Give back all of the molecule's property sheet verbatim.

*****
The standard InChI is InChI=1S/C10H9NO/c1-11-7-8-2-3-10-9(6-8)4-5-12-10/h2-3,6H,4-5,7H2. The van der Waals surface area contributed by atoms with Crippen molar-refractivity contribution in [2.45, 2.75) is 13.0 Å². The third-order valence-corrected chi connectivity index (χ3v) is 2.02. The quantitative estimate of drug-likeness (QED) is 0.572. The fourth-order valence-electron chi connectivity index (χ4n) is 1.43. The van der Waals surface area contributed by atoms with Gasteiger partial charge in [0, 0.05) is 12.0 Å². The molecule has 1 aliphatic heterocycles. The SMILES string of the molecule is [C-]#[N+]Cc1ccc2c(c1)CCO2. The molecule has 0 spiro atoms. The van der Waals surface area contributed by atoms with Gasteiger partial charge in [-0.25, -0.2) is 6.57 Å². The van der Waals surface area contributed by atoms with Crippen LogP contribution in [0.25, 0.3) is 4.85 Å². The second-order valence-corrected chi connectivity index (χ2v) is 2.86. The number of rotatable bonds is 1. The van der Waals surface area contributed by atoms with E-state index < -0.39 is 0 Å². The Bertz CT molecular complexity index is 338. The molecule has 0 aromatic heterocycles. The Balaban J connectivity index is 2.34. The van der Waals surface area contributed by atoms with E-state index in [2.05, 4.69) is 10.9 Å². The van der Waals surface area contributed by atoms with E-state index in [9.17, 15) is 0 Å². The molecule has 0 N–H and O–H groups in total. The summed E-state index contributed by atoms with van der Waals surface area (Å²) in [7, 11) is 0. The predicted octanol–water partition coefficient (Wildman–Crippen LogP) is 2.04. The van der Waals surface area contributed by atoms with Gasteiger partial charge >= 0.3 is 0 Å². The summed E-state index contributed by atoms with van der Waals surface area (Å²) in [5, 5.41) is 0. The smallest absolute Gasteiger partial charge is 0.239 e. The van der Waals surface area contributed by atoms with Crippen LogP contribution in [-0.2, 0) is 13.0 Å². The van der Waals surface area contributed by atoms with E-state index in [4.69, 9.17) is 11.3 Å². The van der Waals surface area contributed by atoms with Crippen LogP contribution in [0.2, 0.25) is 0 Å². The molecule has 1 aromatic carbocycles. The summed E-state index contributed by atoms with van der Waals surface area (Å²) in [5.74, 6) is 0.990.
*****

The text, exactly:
The standard InChI is InChI=1S/C10H9NO/c1-11-7-8-2-3-10-9(6-8)4-5-12-10/h2-3,6H,4-5,7H2. The van der Waals surface area contributed by atoms with Crippen molar-refractivity contribution in [2.45, 2.75) is 13.0 Å². The third-order valence-corrected chi connectivity index (χ3v) is 2.02. The quantitative estimate of drug-likeness (QED) is 0.572. The fourth-order valence-electron chi connectivity index (χ4n) is 1.43. The van der Waals surface area contributed by atoms with Gasteiger partial charge in [0, 0.05) is 12.0 Å². The molecule has 1 aliphatic heterocycles. The SMILES string of the molecule is [C-]#[N+]Cc1ccc2c(c1)CCO2. The molecule has 0 spiro atoms. The van der Waals surface area contributed by atoms with Gasteiger partial charge in [-0.25, -0.2) is 6.57 Å². The van der Waals surface area contributed by atoms with Crippen LogP contribution in [0.25, 0.3) is 4.85 Å². The second-order valence-corrected chi connectivity index (χ2v) is 2.86. The number of rotatable bonds is 1. The van der Waals surface area contributed by atoms with E-state index < -0.39 is 0 Å². The Bertz CT molecular complexity index is 338. The molecule has 0 aromatic heterocycles. The Balaban J connectivity index is 2.34. The van der Waals surface area contributed by atoms with E-state index in [2.05, 4.69) is 10.9 Å². The van der Waals surface area contributed by atoms with E-state index in [9.17, 15) is 0 Å². The molecule has 0 N–H and O–H groups in total. The summed E-state index contributed by atoms with van der Waals surface area (Å²) in [7, 11) is 0. The predicted octanol–water partition coefficient (Wildman–Crippen LogP) is 2.04. The van der Waals surface area contributed by atoms with Gasteiger partial charge >= 0.3 is 0 Å². The summed E-state index contributed by atoms with van der Waals surface area (Å²) in [5, 5.41) is 0. The smallest absolute Gasteiger partial charge is 0.239 e. The van der Waals surface area contributed by atoms with Crippen LogP contribution in [-0.2, 0) is 13.0 Å². The van der Waals surface area contributed by atoms with E-state index in [4.69, 9.17) is 11.3 Å². The van der Waals surface area contributed by atoms with Crippen LogP contribution in [0.2, 0.25) is 0 Å². The molecule has 1 aromatic carbocycles. The summed E-state index contributed by atoms with van der Waals surface area (Å²) in [5.74, 6) is 0.990.